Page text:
Fairly recently, Marc Shapiro wrote an interesting post about censorship in Miqraot Gedolot haMaor. There, it appears as though the editors saw fit to expurgate an observation of R’ Shabbetai Bass (1641-1718), recorded in his commentary on Rashi (“Siftei Chakhamim”). For the benefit of anybody who’s not sure what the hell I’m talking about, Miqraot Gedolot is known as a rabbinic bible: it features the biblical text on the upper right page, surrounded by targumim, commentaries and (in some case) meta-commentaries. A number of different versions exist, but the one to which I’m referring was published by an institute called Hamaor and spans seventeen beautifully typeset volumes. It is also, at least in this one small instance, censored.
Since I have Miqraot Gedolot haMaor on one shelf and HaMeorot haGedolim on another (the latter being a seven-volume rabbinic bible published by Torah Mefureshet, featuring Rashi and a dozen-or-so meta-commentaries on him), I was able to check and to confirm that, yes, the version published by Hamaor has indeed suffered a tiny excision. The passage to have come under the knife, as you can read in Marc Shapiro’s post, was Siftei Chakhamim on Exodus 33:13. If you look at the biblical text you will see that in the verse immediately before this one, Moses quotes God as having declared that Moses has found favour in his eyes, and in this verse stipulates that if he has found favour in God’s eyes, God should reveal his ways to Moses.
The tautology is striking – did God not already say that he was pleased with Moses? Does not the phraseology suggest that Moses wondered whether or not this assertion was true? Such indeed was suggested by Rashi, who emphasises that Moses is really asking whether or not it is true what God had said to him, and the Siftei Chakhamim draws this point out even further:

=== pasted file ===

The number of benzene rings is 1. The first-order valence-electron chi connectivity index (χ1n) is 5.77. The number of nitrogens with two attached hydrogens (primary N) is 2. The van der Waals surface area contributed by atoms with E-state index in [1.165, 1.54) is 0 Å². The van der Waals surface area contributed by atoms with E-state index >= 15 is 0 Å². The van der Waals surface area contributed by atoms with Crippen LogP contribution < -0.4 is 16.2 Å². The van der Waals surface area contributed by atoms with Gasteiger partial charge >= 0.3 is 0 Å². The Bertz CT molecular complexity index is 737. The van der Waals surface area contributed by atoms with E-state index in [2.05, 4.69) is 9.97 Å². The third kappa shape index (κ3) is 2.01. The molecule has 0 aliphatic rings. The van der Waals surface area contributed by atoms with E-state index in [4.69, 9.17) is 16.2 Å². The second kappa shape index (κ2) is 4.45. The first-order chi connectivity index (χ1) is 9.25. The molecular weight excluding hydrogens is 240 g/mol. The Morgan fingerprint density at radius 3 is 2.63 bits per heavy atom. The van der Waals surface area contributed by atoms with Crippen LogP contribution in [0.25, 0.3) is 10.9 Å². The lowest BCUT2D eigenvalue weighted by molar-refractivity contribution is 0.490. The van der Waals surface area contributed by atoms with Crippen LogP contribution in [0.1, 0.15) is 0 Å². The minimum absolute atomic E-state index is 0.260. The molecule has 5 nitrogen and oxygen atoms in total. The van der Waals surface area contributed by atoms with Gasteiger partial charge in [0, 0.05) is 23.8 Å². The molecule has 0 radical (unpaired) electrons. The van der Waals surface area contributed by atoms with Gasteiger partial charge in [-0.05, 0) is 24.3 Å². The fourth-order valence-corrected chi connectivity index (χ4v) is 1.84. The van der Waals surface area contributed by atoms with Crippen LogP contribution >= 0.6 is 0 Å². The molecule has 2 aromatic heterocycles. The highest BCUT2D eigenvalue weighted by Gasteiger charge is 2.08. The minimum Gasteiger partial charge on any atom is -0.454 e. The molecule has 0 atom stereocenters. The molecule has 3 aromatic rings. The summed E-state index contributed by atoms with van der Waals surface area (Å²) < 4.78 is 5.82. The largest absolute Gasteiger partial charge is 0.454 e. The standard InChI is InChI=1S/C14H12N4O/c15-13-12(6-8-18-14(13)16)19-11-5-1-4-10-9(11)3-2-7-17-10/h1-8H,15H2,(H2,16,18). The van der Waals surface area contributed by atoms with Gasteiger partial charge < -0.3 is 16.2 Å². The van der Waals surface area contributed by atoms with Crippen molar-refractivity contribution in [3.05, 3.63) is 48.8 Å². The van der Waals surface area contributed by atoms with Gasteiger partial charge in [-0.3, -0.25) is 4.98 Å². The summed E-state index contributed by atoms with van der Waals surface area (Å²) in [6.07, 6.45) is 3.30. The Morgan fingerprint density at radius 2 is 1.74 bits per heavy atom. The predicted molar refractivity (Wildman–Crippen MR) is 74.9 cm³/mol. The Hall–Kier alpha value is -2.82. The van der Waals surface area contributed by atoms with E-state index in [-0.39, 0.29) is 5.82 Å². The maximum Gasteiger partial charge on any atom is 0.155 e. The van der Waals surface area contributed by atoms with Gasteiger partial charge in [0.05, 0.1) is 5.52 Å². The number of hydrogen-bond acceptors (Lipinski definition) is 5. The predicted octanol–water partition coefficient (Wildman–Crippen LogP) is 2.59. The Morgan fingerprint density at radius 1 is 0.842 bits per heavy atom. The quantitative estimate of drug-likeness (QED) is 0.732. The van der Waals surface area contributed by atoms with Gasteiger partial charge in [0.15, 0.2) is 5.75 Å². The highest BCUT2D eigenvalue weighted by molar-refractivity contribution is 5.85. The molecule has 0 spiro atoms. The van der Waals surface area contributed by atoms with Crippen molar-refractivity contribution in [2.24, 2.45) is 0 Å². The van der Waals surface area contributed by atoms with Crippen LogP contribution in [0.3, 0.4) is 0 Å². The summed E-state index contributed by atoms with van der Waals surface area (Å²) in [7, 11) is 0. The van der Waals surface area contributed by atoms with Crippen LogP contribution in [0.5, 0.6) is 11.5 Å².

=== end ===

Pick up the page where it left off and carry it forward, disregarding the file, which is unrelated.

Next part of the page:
דק״ל דבפסוק משמע שהיה ספק למשה אי אמר הקב״ה שמצא חן בעיניו והא אמר משה מתחלה להקב״ה איך שאמר אליו מצאת חן בעיני. לכ״פ אם אמת הוא שמצאתי חן דלמה מה שאמרת מצאת חן בעיני מצחק היית בי כדרך בני אדם
This verse seems to suggest that it was doubtful to Moses whether or not God had said that he had found favour in his eyes, yet Moses said at the outset that God had said, “You found favour in my eyes”! The interpretation, therefore, is “if it is true that I have found favour in your eyes… perhaps, when you said, ‘You have found favour in my eyes’, you were joking with me, as people are wont to do”.
The part that the editors at Hamaor evidently found offensive, and their reason for reducing everything from “perhaps” onwards into a simple וכו׳ (“etc”), was the twofold implication that God might joke with people, and that God’s joking might be in a human fashion (כדרך בני אדם). Really, it’s rather absurd to retroject one’s own exegetical discomfort onto the 17th century literature that one is supposed to be publishing, but cutting something off is a lot better than rewriting it, and you can see some of Prof. Shapiro’s other posts if you want examples of the latter.
For the moment, I find the notion of God as a divine prankster rather interesting and it’s got me thinking about other rabbinic depictions of God as a practical joker. Here’s one from the midrash, which I stumbled across a couple of years ago while looking, as usual, for something else.